Resources and Methods for Medieval Literary Studies
This module introduces the key resources and methods used in working with original medieval literary sources. You will be introduced to the examination of medieval manuscript books and to the principles and practices of editing texts from manuscript. Classes in language study and transcription will support work on the original texts (you may focus on Old English or Middle English; undergraduate study or equivalent of the variety chosen will be required for registration on the module).
This module introduces the key bibliographical resources and methods used in working with secondary sources for medieval literature and culture.
Approaches to Medieval Studies
The aim of this module is to enable you to place your core literary studies in relation to approaches to the medieval past from a range of other disciplines (such as archaeology, history, other languages & literatures, art history, etc). You will compare and critically evaluate the different methods, foci and strengths of a range of disciplines concerned with the study of the Middle Ages and appraise the implications of these different approaches and theories to the interpretation of primary source material (such as manuscripts, coins and documents).
A Topic in Medieval Texts, Cultures and Societies
This module offers you opportunities to tackle problems and issues that are at the forefront of current research on medieval texts, cultures and societies. Working independently, but with the regular guidance and feedback of a supervisor, you will research and write an essay on a current problem or issue related to your chosen topic, selected in consultation with the supervisor. Generally subjects selected for study will be relevant to your proposed dissertation subject. Topics for which supervision is normally available include: Chaucer and Dante: Modern Receptions; Chaucer and Dante: Response, Reaction, Assimilation; Courtly and Popular Song in the Middle Ages; Editing the Medieval Text in the Electronic Age; History, Chronicle and Annal in the Middle Ages; Medieval English Romance; Medieval German Adaptations of French Literature; Medieval German Courtly Romance; Medieval German Epic; Piers Plowman: Manuscripts, Texts and Contexts; Symbolism and Allegory in the Middle Ages; Text and Image in the Middle Ages; Women and the Early Printed Book; Writing, Religion and Politics in Late Medieval England.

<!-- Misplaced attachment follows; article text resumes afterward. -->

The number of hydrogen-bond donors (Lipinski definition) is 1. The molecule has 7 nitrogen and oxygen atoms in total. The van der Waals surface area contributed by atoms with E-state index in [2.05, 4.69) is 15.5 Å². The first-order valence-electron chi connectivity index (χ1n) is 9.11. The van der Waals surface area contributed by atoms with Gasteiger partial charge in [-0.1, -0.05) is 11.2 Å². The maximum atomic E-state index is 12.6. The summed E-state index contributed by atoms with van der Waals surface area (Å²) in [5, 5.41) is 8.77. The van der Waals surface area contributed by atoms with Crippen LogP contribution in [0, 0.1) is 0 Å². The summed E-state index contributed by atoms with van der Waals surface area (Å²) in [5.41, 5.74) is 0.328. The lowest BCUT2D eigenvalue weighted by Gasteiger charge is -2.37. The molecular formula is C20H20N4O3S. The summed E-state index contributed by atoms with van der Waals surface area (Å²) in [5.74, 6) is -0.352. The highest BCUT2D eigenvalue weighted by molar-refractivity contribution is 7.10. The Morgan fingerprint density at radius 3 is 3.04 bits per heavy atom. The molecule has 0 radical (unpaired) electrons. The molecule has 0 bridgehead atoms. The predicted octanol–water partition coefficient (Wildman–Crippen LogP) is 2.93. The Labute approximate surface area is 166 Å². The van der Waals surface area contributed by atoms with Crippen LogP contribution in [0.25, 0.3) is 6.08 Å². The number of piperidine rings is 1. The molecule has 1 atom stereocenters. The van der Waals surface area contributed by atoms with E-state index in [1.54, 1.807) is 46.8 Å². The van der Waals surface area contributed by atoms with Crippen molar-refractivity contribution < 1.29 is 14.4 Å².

Carrying out research for and writing the 20,000 word dissertation gives you the opportunity to develop and put into practice what you have learned on the taught modules. The dissertation is due at the end of the programme and may form the foundation for a doctoral project, or it may serve as a free-standing piece of work. You work under the guidance of a supervisor or joint supervisors (for example, for an interdisciplinary project).